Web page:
Big Picture Big Sound

Live From Abbey Road: The Best of Season One on Blu-ray Disc Review

By Brandon A. DuHamel

"Leave me out with the waste
This is not what I do
It's the wrong kind of place
To be thinking of you
It's the wrong time
For somebody new
It's a small crime
And I've got no excuse…"
- "9 Crimes," Damien Rice

The Series

In the absence of any notable amount of real musical programming on the once relevant MTV and VH1 cable networks there has been a proliferation of musical programming on other networks. PBS and those cable networks that cater to the arts such as Bravo and Sundance Channel in particular seem to have taken up the cause. Bringing back true live musical performance series that hearken back to the golden era of musical programming on television in the '60's and 70's, these shows revel in bringing a variety of true musical talents from all genres to perform live and they are a boon of musical entertainment to true music lovers all over. Shows such as Soundstage, the long-running Austin City Limits and a host of others have stepped up to fill the void.

Live From Abbey Road
displays the strengths of the famous 70-year-old British recording studio made famous by The Beatles on the 1960s. It is the place where stereophonic recording was invented, with rooms specially built for sound recordings, it proves it is more than capable of capturing the sounds of all genres. In short, the strength of the Abbey Road brand name and the mystique surrounding the studio make for the perfect series for true music connoisseurs.

From the hip jazz of Wynton Marsalis' "You and Me," Irish singer/songwriter Damien Rice's pained confessional of a relationship turned sour "9 Crimes," and Iron Maiden's nearly operatic rendering of their metal classic "Hallowed Be Thy Name," to the frenetically dizzying, Sly and the Family Stone psychedelic funk influenced "Smiley Faces" from Gnarls Barkley or Corinne Bailey Rae's sweet acoustic rendering of her international hit "Put Your Records On," there's not much here for anyone to balk at. Move over American Idol, there's a real music show in town.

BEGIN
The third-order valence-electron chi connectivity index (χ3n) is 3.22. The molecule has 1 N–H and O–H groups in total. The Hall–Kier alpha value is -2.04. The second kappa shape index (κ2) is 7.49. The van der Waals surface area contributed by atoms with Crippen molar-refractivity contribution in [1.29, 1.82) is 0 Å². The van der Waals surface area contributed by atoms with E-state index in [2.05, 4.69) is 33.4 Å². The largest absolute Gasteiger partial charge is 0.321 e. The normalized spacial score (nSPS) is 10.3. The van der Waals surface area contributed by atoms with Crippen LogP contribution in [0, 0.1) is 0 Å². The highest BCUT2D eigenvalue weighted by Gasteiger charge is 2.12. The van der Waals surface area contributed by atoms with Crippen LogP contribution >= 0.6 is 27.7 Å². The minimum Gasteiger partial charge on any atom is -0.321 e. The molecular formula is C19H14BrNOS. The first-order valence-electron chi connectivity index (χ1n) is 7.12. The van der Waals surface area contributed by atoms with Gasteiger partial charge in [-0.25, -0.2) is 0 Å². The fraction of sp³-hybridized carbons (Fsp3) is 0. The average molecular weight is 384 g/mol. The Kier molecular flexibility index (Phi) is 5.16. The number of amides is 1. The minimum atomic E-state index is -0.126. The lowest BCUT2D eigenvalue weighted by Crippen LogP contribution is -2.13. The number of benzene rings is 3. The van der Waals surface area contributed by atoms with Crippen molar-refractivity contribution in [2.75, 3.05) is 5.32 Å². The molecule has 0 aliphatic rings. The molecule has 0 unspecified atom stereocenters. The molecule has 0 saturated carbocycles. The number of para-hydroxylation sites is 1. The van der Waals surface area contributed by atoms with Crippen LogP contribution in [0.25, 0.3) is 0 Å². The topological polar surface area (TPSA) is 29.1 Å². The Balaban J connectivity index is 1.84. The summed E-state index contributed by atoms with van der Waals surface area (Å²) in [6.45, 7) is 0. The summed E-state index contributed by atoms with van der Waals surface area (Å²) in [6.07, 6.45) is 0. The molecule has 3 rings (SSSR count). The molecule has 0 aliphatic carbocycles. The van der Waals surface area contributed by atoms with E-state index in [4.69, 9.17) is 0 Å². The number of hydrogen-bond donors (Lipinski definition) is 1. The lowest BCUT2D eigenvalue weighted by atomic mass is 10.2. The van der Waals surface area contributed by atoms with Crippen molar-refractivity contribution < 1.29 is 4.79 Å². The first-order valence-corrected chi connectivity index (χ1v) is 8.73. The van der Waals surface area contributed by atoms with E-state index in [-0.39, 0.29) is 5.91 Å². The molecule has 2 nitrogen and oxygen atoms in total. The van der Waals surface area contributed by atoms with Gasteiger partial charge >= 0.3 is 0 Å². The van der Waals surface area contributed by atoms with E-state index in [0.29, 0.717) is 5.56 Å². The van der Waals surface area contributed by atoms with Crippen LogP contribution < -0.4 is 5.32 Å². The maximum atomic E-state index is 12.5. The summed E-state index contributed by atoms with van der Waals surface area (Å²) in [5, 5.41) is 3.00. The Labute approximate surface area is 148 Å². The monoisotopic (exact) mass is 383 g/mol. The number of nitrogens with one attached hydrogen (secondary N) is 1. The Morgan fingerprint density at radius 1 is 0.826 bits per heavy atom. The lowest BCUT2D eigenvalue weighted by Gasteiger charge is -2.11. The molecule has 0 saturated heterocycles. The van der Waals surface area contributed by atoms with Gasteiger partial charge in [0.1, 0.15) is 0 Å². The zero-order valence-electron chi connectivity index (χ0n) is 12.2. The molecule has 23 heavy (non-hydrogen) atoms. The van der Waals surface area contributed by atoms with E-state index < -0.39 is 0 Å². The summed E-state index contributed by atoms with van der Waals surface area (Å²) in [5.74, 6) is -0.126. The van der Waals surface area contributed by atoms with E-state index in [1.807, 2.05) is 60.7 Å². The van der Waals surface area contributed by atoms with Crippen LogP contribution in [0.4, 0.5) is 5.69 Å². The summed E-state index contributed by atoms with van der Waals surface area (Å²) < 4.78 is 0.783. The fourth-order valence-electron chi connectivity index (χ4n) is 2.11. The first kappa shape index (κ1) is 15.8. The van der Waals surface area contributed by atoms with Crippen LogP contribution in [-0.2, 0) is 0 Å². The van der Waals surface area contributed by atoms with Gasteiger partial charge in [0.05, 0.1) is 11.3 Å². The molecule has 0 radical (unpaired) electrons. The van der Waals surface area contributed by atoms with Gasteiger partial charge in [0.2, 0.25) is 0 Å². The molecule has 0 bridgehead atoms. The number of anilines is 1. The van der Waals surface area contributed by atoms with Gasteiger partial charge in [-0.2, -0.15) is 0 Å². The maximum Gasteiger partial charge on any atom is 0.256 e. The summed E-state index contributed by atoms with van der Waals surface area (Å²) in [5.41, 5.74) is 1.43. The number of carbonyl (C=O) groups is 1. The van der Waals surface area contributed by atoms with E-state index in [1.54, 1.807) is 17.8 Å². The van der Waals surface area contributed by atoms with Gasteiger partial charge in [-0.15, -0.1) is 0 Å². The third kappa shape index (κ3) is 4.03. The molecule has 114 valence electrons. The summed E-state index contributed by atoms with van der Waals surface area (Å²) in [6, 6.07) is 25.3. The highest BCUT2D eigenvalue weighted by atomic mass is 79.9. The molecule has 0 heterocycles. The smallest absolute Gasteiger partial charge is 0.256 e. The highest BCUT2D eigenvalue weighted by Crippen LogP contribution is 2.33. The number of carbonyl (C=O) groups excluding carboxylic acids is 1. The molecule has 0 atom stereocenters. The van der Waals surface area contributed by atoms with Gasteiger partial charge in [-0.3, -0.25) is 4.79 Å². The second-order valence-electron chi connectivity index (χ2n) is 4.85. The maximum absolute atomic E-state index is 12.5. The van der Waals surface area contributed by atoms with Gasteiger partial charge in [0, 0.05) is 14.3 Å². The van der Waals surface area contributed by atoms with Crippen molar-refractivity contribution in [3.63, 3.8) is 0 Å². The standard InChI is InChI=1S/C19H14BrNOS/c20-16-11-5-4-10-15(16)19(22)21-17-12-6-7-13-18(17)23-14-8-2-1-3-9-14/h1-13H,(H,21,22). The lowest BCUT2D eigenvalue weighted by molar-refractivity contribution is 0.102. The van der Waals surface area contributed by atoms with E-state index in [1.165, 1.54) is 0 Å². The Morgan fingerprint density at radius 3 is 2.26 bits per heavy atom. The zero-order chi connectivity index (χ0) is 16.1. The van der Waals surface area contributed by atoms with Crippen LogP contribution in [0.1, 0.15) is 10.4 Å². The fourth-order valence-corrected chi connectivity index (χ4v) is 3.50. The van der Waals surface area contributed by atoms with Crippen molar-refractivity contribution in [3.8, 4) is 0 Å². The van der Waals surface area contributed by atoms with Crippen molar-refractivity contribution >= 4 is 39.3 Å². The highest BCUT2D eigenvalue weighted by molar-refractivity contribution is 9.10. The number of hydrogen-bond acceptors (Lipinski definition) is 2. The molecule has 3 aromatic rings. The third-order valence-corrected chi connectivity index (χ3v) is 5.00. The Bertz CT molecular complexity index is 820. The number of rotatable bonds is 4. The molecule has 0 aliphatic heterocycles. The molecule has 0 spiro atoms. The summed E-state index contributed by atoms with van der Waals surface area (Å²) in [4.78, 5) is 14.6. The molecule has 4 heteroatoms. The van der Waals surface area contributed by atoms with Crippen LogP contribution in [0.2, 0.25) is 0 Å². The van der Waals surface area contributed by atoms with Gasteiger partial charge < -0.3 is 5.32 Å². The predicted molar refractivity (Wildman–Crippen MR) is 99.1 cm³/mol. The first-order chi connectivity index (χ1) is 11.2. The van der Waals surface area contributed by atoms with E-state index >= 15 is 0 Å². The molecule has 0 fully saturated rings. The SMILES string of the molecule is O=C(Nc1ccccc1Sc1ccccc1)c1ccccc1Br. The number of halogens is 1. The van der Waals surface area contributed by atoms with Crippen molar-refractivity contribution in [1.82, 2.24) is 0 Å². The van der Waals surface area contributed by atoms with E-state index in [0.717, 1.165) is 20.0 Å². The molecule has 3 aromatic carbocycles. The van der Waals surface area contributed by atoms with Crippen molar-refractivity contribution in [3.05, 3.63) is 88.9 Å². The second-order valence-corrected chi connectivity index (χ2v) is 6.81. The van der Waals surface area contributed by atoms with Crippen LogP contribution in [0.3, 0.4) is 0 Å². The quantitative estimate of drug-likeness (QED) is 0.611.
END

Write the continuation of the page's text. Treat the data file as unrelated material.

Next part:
The Picture

You'll have to settle for 1080i for this release and, although it is competently done and looks quite good most of the time, there are some definite motion artifacts visible, particularly on the sound-treated walls of the studio in the background, and the picture has a slight softness that one can only attribute to the 1080i source. Other than those things, the picture looks well detailed with accurate color saturation, deep blacks and no noticeable compression artifacts visible in its AVC/MPEG-4 encoding.

The Sound

Abbey Road proves itself an excellent recording space for each of the varying musical styles that the series puts forth through two lossless mixes. BCI has provided both DTS-HD Master Audio 5.1 and Dolby TrueHD 5.1 lossless mixes for this superbly captured series. Whether you chose the former or the latter you will be entertained with masterfully mixed musical performance unsullied by any distortions, with clear vocals, clean and robust midrange and ample low frequencies.

The performances are all mixed using the surround channels for ambience with the music mixed across the front. Inexplicably, however, the center channel is only active for the brief interview segments between performances. During the performances, the mix is basically a 4.1 mix with a phantom center. This one flaw takes away from the clear, distinct center that should be present, but does not render the music less enjoyable in any way.

Some may be wondering of there is any advantage with one lossless codec over the other. I will say this, the TrueHD mix is mastered to a much louder level and in my own tests switching back and forth between the two, I felt that the DTS-HD MA offered a slightly wider dynamic range giving the music more breathing room.

The Extras

The extras offered on this release are limited to some brief interview segments with some of the artists featured on the disc and a short behind-the-scenes featurette. All are presented in standard definition and, while some are interesting, none are so compelling as to require repeat viewing.

Final Thoughts

After so many years of the musical drivel and spectacle that is the so-called "talent show" American Idol, and in the absence of any substantial musical programming of quality from MTV, it is truly heartening to finally see the reemergence of quality musical programming arriving on television. Sidestepping the contemporary trend of separating everything into categories, Live from Abbey Road highlights musical acts from all genres as long as they have the talent. This Blu-ray Disc release, which highlights the first season, is an excellent introduction to the series and should not be missed by any music fan.

Where to Buy

Product Details
  • Performers: John Mayer, Corinne Bailey Rae, Dr. John, Craig David, Damien Rice, etc.
  • Audio: DTS-HD Master Audio 5.1, Dolby TrueHD 5.1
  • Region: A
  • Aspect Ratio: 1.78:1
  • Number of discs: 1
  • Rating: Not Rated
  • Studio: Navarre Corporation
  • Blu-ray Disc Release Date: November 11, 2008
  • Run Time: 220 minutes
  • List Price: $26.98
  • Extras:
    • Extended Artist Interviews

What did you think?

View all articles by Brandon A. DuHamel
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